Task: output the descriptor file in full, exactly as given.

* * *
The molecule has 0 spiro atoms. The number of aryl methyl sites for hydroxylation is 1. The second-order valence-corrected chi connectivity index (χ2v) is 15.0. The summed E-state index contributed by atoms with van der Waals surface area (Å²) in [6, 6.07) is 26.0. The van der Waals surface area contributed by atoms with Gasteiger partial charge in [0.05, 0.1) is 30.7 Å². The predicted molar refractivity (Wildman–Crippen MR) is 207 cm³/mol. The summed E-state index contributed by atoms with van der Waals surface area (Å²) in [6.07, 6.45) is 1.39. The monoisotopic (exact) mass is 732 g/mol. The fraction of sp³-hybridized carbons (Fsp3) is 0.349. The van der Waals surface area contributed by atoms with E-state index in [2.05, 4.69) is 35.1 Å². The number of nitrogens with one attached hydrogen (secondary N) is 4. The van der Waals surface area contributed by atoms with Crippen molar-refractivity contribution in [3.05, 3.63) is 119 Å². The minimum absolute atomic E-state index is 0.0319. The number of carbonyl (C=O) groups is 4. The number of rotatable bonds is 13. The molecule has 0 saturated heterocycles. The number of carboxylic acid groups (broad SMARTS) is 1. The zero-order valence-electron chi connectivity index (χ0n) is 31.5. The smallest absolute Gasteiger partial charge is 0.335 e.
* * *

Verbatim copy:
The molecule has 0 spiro atoms. The number of aryl methyl sites for hydroxylation is 1. The second-order valence-corrected chi connectivity index (χ2v) is 15.0. The summed E-state index contributed by atoms with van der Waals surface area (Å²) in [6, 6.07) is 26.0. The van der Waals surface area contributed by atoms with Gasteiger partial charge in [0.05, 0.1) is 30.7 Å². The predicted molar refractivity (Wildman–Crippen MR) is 207 cm³/mol. The summed E-state index contributed by atoms with van der Waals surface area (Å²) in [6.07, 6.45) is 1.39. The monoisotopic (exact) mass is 732 g/mol. The fraction of sp³-hybridized carbons (Fsp3) is 0.349. The van der Waals surface area contributed by atoms with E-state index in [2.05, 4.69) is 35.1 Å². The number of nitrogens with one attached hydrogen (secondary N) is 4. The van der Waals surface area contributed by atoms with Crippen molar-refractivity contribution in [3.05, 3.63) is 119 Å². The minimum absolute atomic E-state index is 0.0319. The number of carbonyl (C=O) groups is 4. The number of rotatable bonds is 13. The molecule has 0 saturated heterocycles. The number of carboxylic acid groups (broad SMARTS) is 1. The zero-order valence-electron chi connectivity index (χ0n) is 31.5. The smallest absolute Gasteiger partial charge is 0.335 e.